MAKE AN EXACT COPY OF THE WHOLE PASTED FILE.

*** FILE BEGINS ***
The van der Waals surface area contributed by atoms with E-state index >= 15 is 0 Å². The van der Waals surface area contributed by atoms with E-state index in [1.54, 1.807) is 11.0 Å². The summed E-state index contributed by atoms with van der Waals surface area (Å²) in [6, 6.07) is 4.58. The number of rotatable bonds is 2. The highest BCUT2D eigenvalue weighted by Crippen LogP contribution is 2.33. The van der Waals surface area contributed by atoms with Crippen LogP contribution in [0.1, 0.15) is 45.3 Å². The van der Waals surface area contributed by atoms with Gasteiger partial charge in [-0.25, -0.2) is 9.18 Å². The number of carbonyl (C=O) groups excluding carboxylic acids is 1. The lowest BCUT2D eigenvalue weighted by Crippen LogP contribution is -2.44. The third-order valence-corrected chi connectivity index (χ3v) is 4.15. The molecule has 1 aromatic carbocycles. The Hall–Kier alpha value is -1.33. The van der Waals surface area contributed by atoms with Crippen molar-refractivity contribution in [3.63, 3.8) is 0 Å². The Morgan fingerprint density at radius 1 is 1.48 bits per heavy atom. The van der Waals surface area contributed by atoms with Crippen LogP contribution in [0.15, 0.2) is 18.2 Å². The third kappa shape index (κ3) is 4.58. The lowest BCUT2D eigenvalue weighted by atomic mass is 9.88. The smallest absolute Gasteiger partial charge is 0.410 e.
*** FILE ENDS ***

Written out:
The van der Waals surface area contributed by atoms with E-state index >= 15 is 0 Å². The van der Waals surface area contributed by atoms with E-state index in [1.54, 1.807) is 11.0 Å². The summed E-state index contributed by atoms with van der Waals surface area (Å²) in [6, 6.07) is 4.58. The number of rotatable bonds is 2. The highest BCUT2D eigenvalue weighted by Crippen LogP contribution is 2.33. The van der Waals surface area contributed by atoms with Crippen LogP contribution in [0.1, 0.15) is 45.3 Å². The van der Waals surface area contributed by atoms with Gasteiger partial charge in [-0.25, -0.2) is 9.18 Å². The number of carbonyl (C=O) groups excluding carboxylic acids is 1. The lowest BCUT2D eigenvalue weighted by Crippen LogP contribution is -2.44. The third-order valence-corrected chi connectivity index (χ3v) is 4.15. The molecule has 1 aromatic carbocycles. The Hall–Kier alpha value is -1.33. The van der Waals surface area contributed by atoms with Crippen molar-refractivity contribution in [3.63, 3.8) is 0 Å². The Morgan fingerprint density at radius 1 is 1.48 bits per heavy atom. The van der Waals surface area contributed by atoms with Crippen LogP contribution in [0.15, 0.2) is 18.2 Å². The third kappa shape index (κ3) is 4.58. The lowest BCUT2D eigenvalue weighted by atomic mass is 9.88. The smallest absolute Gasteiger partial charge is 0.410 e.